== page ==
• RJS

    Phil M,

    I think part of the reason I am not tracking with some of the concern about Keller’s term is because I was reading and thinking about this chapter as I was listening to the Gospels on my commute (a dramatized NIV reading). The teachings of Jesus in large doses are truly profound.

    And there is a great deal of contrast between “religious facade” and “true religion” in the teaching of Jesus. There is also an enormous emphasis on the contrast between self-focus and selfless love. And there is a great deal of grace toward sinners.

    As Scot has noted many times – The gospels are the gospel. Where is the point Keller making in disagreement with the gospels?

    The letters of Paul, the OPP and NPP, were not in play for me as I thought about this. It would be interesting to know exactly what Keller thinks about NPP.

  • http://caveat1ector.wordpress.com Hydroxonium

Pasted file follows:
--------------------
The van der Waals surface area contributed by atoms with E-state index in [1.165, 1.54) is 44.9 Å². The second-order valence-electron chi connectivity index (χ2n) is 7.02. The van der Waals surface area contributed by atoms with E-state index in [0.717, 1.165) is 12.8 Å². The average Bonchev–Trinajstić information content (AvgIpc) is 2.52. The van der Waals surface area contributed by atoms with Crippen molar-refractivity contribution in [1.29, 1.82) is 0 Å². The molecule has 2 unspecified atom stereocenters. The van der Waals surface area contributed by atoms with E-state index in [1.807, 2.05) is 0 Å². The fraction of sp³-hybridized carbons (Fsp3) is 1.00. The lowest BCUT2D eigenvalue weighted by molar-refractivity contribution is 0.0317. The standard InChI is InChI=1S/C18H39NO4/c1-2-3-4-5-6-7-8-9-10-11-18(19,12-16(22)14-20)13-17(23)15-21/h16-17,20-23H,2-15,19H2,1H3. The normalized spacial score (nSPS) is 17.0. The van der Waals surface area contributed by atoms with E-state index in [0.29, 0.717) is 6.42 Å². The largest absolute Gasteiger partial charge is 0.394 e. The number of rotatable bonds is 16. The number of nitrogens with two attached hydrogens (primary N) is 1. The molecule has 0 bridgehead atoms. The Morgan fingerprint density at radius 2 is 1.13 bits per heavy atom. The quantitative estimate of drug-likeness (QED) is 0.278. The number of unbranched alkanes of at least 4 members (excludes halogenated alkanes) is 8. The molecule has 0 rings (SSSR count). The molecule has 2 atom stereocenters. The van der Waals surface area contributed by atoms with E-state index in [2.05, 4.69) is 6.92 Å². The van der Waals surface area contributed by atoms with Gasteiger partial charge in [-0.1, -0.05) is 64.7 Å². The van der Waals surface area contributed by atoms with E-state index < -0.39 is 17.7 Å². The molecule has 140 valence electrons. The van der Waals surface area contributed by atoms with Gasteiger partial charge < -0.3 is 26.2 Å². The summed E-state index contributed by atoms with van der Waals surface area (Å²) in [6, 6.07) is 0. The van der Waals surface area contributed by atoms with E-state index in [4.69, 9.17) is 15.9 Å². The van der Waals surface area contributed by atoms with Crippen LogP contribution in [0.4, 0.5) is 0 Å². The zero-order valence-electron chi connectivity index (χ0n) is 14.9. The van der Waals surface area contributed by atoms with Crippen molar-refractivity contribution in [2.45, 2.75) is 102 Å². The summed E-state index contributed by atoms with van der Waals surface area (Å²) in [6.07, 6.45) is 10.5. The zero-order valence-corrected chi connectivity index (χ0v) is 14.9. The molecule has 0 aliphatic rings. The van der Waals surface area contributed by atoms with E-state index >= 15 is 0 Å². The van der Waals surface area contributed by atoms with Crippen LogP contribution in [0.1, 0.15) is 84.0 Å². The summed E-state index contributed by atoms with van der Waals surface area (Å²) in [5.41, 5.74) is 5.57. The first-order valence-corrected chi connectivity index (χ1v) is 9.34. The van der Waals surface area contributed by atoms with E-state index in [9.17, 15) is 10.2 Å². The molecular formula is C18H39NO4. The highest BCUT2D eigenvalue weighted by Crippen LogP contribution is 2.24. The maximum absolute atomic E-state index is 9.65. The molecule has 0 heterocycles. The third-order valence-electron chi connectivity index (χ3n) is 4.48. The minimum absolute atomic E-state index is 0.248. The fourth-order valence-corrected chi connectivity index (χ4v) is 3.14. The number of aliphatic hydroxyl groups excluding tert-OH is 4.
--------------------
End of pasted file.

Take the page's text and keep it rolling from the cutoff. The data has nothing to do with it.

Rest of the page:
RJS,

    Thanks for clarifying. I happen to consider myself an agnostic, which simply means that while I wholeheartedly believe in Yahweh and His Christ, I think God’s existence cannot be conclusively proven; otherwise, there will be no room left for faith. (I know that “agnostic” is often used interchangeably with “atheist”, so nevermind …)

    RJS, you said, ‘As Scot has noted many times – The gospels are the gospel. Where is the point Keller making in disagreement with the gospels?’

    My response to that is, everything!

    Keller says,
    ‘Religion operates on the principle “I obey – therefore I am accepted by God.” But the operating principle of the gospel is “I am accepted by God through what Christ has done – therefore I obey.” …